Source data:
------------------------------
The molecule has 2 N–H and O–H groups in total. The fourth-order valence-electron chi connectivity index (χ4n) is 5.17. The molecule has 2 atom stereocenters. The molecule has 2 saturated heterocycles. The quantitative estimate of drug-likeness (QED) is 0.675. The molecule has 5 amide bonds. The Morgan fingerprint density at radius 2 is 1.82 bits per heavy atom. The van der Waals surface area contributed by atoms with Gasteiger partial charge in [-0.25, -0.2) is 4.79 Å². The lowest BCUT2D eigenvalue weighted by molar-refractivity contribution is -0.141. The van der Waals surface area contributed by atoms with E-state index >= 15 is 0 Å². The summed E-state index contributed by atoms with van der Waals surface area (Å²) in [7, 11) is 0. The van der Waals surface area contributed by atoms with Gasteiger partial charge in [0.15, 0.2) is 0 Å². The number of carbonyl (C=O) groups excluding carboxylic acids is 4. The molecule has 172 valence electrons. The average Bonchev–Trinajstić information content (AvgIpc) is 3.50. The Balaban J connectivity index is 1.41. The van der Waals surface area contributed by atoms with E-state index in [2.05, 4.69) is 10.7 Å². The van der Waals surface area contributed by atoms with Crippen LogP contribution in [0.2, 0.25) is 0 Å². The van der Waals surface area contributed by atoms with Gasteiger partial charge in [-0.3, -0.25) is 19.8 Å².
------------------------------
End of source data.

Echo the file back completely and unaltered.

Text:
The molecule has 2 N–H and O–H groups in total. The fourth-order valence-electron chi connectivity index (χ4n) is 5.17. The molecule has 2 atom stereocenters. The molecule has 2 saturated heterocycles. The quantitative estimate of drug-likeness (QED) is 0.675. The molecule has 5 amide bonds. The Morgan fingerprint density at radius 2 is 1.82 bits per heavy atom. The van der Waals surface area contributed by atoms with Gasteiger partial charge in [-0.25, -0.2) is 4.79 Å². The lowest BCUT2D eigenvalue weighted by molar-refractivity contribution is -0.141. The van der Waals surface area contributed by atoms with E-state index >= 15 is 0 Å². The summed E-state index contributed by atoms with van der Waals surface area (Å²) in [7, 11) is 0. The van der Waals surface area contributed by atoms with Gasteiger partial charge in [0.15, 0.2) is 0 Å². The number of carbonyl (C=O) groups excluding carboxylic acids is 4. The molecule has 172 valence electrons. The average Bonchev–Trinajstić information content (AvgIpc) is 3.50. The Balaban J connectivity index is 1.41. The van der Waals surface area contributed by atoms with E-state index in [2.05, 4.69) is 10.7 Å². The van der Waals surface area contributed by atoms with Crippen LogP contribution in [0.2, 0.25) is 0 Å². The van der Waals surface area contributed by atoms with Gasteiger partial charge in [-0.3, -0.25) is 19.8 Å².